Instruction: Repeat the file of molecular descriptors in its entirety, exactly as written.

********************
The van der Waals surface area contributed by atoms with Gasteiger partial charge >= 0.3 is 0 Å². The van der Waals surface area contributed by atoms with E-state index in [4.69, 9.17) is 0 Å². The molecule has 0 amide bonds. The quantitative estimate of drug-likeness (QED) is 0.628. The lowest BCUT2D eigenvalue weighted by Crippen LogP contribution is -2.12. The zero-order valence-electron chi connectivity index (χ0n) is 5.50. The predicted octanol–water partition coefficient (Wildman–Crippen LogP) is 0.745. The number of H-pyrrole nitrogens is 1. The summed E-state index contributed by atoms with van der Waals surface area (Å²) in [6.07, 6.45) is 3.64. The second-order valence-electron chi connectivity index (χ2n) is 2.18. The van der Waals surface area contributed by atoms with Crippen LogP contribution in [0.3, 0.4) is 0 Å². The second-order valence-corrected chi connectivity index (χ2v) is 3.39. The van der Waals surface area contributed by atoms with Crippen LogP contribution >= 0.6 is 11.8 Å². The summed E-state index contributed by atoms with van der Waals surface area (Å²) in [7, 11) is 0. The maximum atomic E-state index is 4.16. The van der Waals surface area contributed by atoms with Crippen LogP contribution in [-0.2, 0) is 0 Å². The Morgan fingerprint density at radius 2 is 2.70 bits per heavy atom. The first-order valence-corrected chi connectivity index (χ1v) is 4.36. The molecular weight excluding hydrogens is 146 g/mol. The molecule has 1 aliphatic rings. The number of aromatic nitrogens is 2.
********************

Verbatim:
The van der Waals surface area contributed by atoms with Gasteiger partial charge >= 0.3 is 0 Å². The van der Waals surface area contributed by atoms with E-state index in [4.69, 9.17) is 0 Å². The molecule has 0 amide bonds. The quantitative estimate of drug-likeness (QED) is 0.628. The lowest BCUT2D eigenvalue weighted by Crippen LogP contribution is -2.12. The zero-order valence-electron chi connectivity index (χ0n) is 5.50. The predicted octanol–water partition coefficient (Wildman–Crippen LogP) is 0.745. The number of H-pyrrole nitrogens is 1. The summed E-state index contributed by atoms with van der Waals surface area (Å²) in [6.07, 6.45) is 3.64. The second-order valence-electron chi connectivity index (χ2n) is 2.18. The van der Waals surface area contributed by atoms with Crippen LogP contribution in [0.3, 0.4) is 0 Å². The second-order valence-corrected chi connectivity index (χ2v) is 3.39. The van der Waals surface area contributed by atoms with Crippen LogP contribution >= 0.6 is 11.8 Å². The summed E-state index contributed by atoms with van der Waals surface area (Å²) in [7, 11) is 0. The maximum atomic E-state index is 4.16. The van der Waals surface area contributed by atoms with Crippen LogP contribution in [-0.2, 0) is 0 Å². The Morgan fingerprint density at radius 2 is 2.70 bits per heavy atom. The first-order valence-corrected chi connectivity index (χ1v) is 4.36. The molecular weight excluding hydrogens is 146 g/mol. The molecule has 1 aliphatic rings. The number of aromatic nitrogens is 2.